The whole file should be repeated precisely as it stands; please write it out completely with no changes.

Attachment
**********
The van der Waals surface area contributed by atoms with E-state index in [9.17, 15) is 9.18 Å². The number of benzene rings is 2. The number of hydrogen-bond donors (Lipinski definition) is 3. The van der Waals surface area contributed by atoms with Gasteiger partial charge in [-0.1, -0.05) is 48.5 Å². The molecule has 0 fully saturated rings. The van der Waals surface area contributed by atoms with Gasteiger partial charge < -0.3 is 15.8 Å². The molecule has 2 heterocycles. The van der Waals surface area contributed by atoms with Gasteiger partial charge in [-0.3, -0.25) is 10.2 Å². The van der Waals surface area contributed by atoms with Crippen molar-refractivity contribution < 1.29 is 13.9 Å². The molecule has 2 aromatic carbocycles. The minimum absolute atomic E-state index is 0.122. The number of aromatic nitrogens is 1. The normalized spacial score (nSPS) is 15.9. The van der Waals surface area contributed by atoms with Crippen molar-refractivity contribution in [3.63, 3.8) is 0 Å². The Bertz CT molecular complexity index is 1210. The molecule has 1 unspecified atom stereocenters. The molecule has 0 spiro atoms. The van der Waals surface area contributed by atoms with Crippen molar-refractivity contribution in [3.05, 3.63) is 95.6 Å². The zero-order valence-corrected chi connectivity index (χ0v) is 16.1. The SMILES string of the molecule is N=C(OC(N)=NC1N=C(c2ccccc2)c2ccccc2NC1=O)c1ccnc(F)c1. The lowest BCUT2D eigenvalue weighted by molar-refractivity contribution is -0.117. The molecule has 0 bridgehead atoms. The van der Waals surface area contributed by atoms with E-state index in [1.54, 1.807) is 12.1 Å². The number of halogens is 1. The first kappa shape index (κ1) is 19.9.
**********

The van der Waals surface area contributed by atoms with E-state index in [9.17, 15) is 9.18 Å². The number of benzene rings is 2. The number of hydrogen-bond donors (Lipinski definition) is 3. The van der Waals surface area contributed by atoms with Gasteiger partial charge in [-0.1, -0.05) is 48.5 Å². The molecule has 0 fully saturated rings. The van der Waals surface area contributed by atoms with Gasteiger partial charge < -0.3 is 15.8 Å². The molecule has 2 heterocycles. The van der Waals surface area contributed by atoms with Gasteiger partial charge in [-0.3, -0.25) is 10.2 Å². The van der Waals surface area contributed by atoms with Crippen molar-refractivity contribution < 1.29 is 13.9 Å². The molecule has 2 aromatic carbocycles. The minimum absolute atomic E-state index is 0.122. The number of aromatic nitrogens is 1. The normalized spacial score (nSPS) is 15.9. The van der Waals surface area contributed by atoms with Crippen molar-refractivity contribution in [3.63, 3.8) is 0 Å². The Bertz CT molecular complexity index is 1210. The molecule has 1 unspecified atom stereocenters. The molecule has 0 spiro atoms. The van der Waals surface area contributed by atoms with Crippen molar-refractivity contribution in [3.05, 3.63) is 95.6 Å². The zero-order valence-corrected chi connectivity index (χ0v) is 16.1. The SMILES string of the molecule is N=C(OC(N)=NC1N=C(c2ccccc2)c2ccccc2NC1=O)c1ccnc(F)c1. The lowest BCUT2D eigenvalue weighted by molar-refractivity contribution is -0.117. The molecule has 0 bridgehead atoms. The van der Waals surface area contributed by atoms with E-state index in [1.54, 1.807) is 12.1 Å². The number of halogens is 1. The first kappa shape index (κ1) is 19.9.